|Grant Number:||5R01CA136783-03 Interpret this number|
|Primary Investigator:||Moskowitz, Chaya|
|Organization:||Sloan-Kettering Inst Can Research|
|Project Title:||Prediction Model: Breast Cancer in Women Irradiated for a Pediatric Malignancy|
DESCRIPTION (provided by applicant): Survivors of a pediatric malignancy are at risk for serious long-term morbidity and premature mortality related to their treatment. Women who were treated with chest radiation for their childhood cancer have an increased risk of developing breast cancer at a young age. We use the term chest radiation to refer to radiation that includes the following fields: mantle, mediastinal, lung, total body irradiation, or spinal. Models for predicting the absolute risk of breast cancer, such as the well-known Gail model, have been used extensively to advise patients on their individual risk of developing breast cancer and to design prevention trials. The majority of these risk calculators are not immediately applicable to survivors of a previous malignancy who have a risk that is modified by previous treatments. Moreover, there is conflicting evidence as to whether various non-treatment related factors, including the traditional breast cancer risk factors, are associated with the risk of breast cancer in these women. The traditional risk factors include age, age at menarche, age at birth of first live child, number of first-degree relatives with breast cancer, number of previous breast biopsies, and history of atypical hyperplasia. We propose to utilize the unique resources of the North American Childhood Cancer Survivor Study (CCSS) and the Dutch LATe Effect Registry (LATER) cohorts. Our first aim is to develop a risk prediction model that integrates chest radiation dose and volume, treatment-related exposures, the traditional risk factors, and other possible risk factors such as age at menopause, body mass index, the number of years with intact ovarian function after radiotherapy, and use of hormone replacement or oral contraceptive therapy, in order to estimate the individualized absolute risk of breast cancer for women who were treated with chest radiation for a childhood cancer. The model will be developed using the original CCSS cohort in which there are 1,677 female participants who were treated with chest radiation and would be included in this analysis. Of these 1,677 women, 187 women had developed breast cancer by the time of this application. Our second aim is to validate the prediction model on independent data. The validation cohort will consist of about 1225 female participants in the expanded CCSS cohort and 1087 female participants in the Dutch LATER cohort. We estimate that approximately 100 of these women will have breast cancer. The third aim is to create and disseminate a risk calculator that provides computer-assisted risk prediction. Our objective is to present a tool in an easily accessible format and disseminate it for clinical use by physicians and patients. The long-term goals of this project are to provide a means for facilitating conversations between physicians and their patients about appropriate screening and preventive strategies and to help refine screening recommendations for this population. PUBLIC HEALTH RELEVANCE: Women who were treated with chest radiation for a childhood cancer are at risk of developing breast cancer at a young age. We aim to quantify a woman's individualized risk of breast cancer as a function of the dose of radiation to the chest, other treatment-related factors, the traditional breast cancer risk factors such as family and reproductive histories, and other non-treatment related risk factors. This risk prediction model has the potential to facilitate conversations between physicians and patients and to help refine current screening recommendations for female survivors of a pediatric cancer.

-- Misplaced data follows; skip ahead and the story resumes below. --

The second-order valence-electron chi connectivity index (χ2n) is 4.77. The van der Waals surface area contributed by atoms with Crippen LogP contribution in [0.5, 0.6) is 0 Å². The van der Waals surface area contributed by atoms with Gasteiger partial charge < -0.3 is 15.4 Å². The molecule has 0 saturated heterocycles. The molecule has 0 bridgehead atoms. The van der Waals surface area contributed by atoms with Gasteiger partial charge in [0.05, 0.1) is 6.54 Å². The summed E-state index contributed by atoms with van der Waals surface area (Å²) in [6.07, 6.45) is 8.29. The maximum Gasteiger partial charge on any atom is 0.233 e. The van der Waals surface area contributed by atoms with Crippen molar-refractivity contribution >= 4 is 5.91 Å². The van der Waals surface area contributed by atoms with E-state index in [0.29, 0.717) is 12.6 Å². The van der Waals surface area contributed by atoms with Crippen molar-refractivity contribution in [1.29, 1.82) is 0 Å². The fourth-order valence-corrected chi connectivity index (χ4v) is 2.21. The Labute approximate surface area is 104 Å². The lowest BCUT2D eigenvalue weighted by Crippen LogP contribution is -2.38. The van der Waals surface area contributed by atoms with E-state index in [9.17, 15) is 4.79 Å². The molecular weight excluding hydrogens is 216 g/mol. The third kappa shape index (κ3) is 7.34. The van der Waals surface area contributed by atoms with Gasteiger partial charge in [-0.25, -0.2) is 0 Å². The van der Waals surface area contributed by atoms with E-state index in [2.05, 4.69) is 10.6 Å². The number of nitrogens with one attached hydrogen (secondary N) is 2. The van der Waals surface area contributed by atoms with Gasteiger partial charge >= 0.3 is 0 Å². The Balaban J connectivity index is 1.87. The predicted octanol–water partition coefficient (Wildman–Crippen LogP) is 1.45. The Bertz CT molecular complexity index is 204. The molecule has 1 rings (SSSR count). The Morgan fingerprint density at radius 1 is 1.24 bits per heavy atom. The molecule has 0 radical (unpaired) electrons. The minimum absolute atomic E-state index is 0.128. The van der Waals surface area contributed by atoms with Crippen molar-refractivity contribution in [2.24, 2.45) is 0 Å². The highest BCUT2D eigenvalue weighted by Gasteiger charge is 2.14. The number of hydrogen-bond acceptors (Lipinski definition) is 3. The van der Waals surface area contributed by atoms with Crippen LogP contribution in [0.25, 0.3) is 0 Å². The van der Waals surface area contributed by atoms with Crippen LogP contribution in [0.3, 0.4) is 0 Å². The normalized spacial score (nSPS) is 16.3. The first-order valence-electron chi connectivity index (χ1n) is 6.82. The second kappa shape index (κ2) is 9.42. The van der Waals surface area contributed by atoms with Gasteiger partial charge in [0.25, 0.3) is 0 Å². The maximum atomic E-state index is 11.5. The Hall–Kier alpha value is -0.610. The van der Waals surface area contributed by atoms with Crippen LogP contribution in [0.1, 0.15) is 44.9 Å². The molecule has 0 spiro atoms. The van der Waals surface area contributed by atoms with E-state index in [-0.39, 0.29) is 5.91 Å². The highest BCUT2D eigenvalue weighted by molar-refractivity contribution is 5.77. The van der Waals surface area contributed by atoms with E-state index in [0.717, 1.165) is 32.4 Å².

Predicting Adverse Health Outcomes in Long-Term Survivors of a Childhood Cancer.
Authors: Moskowitz CS, Oeffinger KC
Source: Children (Basel), 2014 Sep;1(2), p. 63-73.
Breast cancer after chest radiation therapy for childhood cancer.
Authors: Moskowitz CS, Chou JF, Wolden SL, Bernstein JL, Malhotra J, Novetsky Friedman D, Mubdi NZ, Leisenring WM, Stovall M, Hammond S, Smith SA, Henderson TO, Boice JD, Hudson MM, Diller LR, Bhatia S, Kenney LB, Neglia JP, Begg CB, Robison LL, Oeffinger KC
Source: J Clin Oncol, 2014 Jul 20;32(21), p. 2217-23.
EPub date: 2014 Apr 21.
Solid tumor second primary neoplasms: who is at risk, what can we do?
Authors: Oeffinger KC, Baxi SS, Novetsky Friedman D, Moskowitz CS
Source: Semin Oncol, 2013 Dec;40(6), p. 676-89.
Testing the incremental predictive accuracy of new markers.
Authors: Begg CB, Gonen M, Seshan VE
Source: Clin Trials, 2013 Oct;10(5), p. 690-2.
EPub date: 2013 Jul 23.
Comparing ROC curves derived from regression models.
Authors: Seshan VE, Gönen M, Begg CB
Source: Stat Med, 2013 Apr 30;32(9), p. 1483-93.
EPub date: 2012 Oct 3.
One statistical test is sufficient for assessing new predictive markers.
Authors: Vickers AJ, Cronin AM, Begg CB
Source: BMC Med Res Methodol, 2011 Jan 28;11, p. 13.
EPub date: 2011 Jan 28.